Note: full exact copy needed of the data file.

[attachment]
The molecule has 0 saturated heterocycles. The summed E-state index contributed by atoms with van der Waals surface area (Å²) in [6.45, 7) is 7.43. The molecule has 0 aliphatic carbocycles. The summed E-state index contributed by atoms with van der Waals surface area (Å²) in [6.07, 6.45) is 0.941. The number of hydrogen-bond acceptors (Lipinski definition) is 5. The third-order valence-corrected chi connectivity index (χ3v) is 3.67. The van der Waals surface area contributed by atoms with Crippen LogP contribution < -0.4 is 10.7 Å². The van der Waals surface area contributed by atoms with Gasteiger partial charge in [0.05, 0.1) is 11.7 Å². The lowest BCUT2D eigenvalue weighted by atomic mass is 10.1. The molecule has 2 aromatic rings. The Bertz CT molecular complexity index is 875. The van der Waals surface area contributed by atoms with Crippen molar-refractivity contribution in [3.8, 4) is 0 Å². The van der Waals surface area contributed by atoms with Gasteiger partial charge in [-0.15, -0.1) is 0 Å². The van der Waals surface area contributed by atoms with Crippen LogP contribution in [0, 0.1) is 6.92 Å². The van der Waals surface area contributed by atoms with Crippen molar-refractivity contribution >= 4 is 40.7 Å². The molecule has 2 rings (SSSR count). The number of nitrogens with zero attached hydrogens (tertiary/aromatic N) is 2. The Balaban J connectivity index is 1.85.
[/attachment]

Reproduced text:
The molecule has 0 saturated heterocycles. The summed E-state index contributed by atoms with van der Waals surface area (Å²) in [6.45, 7) is 7.43. The molecule has 0 aliphatic carbocycles. The summed E-state index contributed by atoms with van der Waals surface area (Å²) in [6.07, 6.45) is 0.941. The number of hydrogen-bond acceptors (Lipinski definition) is 5. The third-order valence-corrected chi connectivity index (χ3v) is 3.67. The van der Waals surface area contributed by atoms with Crippen LogP contribution < -0.4 is 10.7 Å². The van der Waals surface area contributed by atoms with Gasteiger partial charge in [0.05, 0.1) is 11.7 Å². The lowest BCUT2D eigenvalue weighted by atomic mass is 10.1. The molecule has 2 aromatic rings. The Bertz CT molecular complexity index is 875. The van der Waals surface area contributed by atoms with Crippen molar-refractivity contribution in [3.8, 4) is 0 Å². The van der Waals surface area contributed by atoms with Gasteiger partial charge in [-0.15, -0.1) is 0 Å². The van der Waals surface area contributed by atoms with Crippen LogP contribution in [0, 0.1) is 6.92 Å². The van der Waals surface area contributed by atoms with Crippen molar-refractivity contribution >= 4 is 40.7 Å². The molecule has 2 rings (SSSR count). The number of nitrogens with zero attached hydrogens (tertiary/aromatic N) is 2. The Balaban J connectivity index is 1.85.